But at the end of PE class early in senior year, as I was about to leave the showers (I usually dawdled so that I could be alone in the showers) three other boys came back in.  They were members of the varsity basketball team.  We had been on the same team for basketball in PE – a game in which my ineptness had contributed to my team losing.  They cornered me and told me they were “going to teach this c**ksucker his place.”  They forced me to perform fellatio on one of them, and then the other two sodomized me.

I never reported the rape.  After the reaction of the school to the locker incident, I didn’t feel I could turn to them.  My grades suffered…I went from a straight A student to a C- student, but no one seemed to think I was having a problem – I was just being lazy.

In my mind, I connected going out of the house in female clothes and my rape – I was being punished for what I did.  I decided that I was not going to be that kind of person – the kind that gets raped, and called queer, or faggot.  So I created a new persona – a facade to present to the world.  I lived inside that facade for the next 38 years.

I had my first girlfriend at 24.  I met my wife when I was 27.  We married 10 months after our first date.  I resolved to never think about cross-dressing or wanting to be a girl again.  I didn’t for 8 years.

But then it started again…the desire to feel feminine…to look like a woman.  I struggled against it, trying to control it.  I did control it for many years.  But I was never able to completely suppress the desire to be female.  My wife and I had a great sex life, and we had two children.  But I always imagined I was a woman when we made love.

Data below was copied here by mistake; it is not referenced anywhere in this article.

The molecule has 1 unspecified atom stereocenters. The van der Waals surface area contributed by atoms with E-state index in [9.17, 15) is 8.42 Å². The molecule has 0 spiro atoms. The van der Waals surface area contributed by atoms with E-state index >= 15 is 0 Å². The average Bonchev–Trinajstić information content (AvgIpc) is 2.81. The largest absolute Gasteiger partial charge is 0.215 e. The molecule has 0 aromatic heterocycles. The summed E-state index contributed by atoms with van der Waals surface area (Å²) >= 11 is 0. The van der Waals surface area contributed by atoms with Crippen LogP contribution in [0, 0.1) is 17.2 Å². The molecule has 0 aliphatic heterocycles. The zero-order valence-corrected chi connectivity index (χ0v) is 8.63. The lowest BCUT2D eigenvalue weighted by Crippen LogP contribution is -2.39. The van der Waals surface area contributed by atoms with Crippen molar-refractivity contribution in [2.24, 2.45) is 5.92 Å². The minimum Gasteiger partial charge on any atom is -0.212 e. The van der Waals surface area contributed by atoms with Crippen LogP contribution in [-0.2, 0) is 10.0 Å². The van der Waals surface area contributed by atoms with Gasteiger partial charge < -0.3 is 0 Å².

Finally, my son went off to college last year, leaving me alone in the house 3 days a week (I work from a home office).  The facade had been crumbling for years, now it totally collapsed.  On an impulse I bought a complete outfit of female clothing, and a wig and makeup.  When I finally saw myself, I recognized my image as my mental image of myself over all these years.  I realized this was no longer controllable, so I told my wife, and we went into therapy.

Several months later, I accepted that I am a transsexual.  Inside, I am a woman named Diana.  My only challenge was to find a way forward that lets me be happy without making my family miserable.  Not an easy path to find, but I keep trying.


  1. RE: Diana's locker room tragedy-helps to see how far we have come now. when I grew up -looking back-it was like the wild west. something awful happened and you just had to suck it up.I'm sure that there still is bullying today but also we have resources to deal with it

  2. Thanks for linking us to a wonderful story of a person finding 'their true self'.

  3. Rhonda, Thank you for sharing Diana’s story. It certainly resonated with me – parents wanting to make me more masculine, wanting to be a girlfriend to other girls, and while I was never raped, I was molested by guys – like Diana, this combined with my closeted crossdressing was so confusing. It’s taken 40 plus years for me to accept that I am really trans. Maybe now I have found that balance (with my most accepting wife of 50+ years); I just hope that Diana can find hers.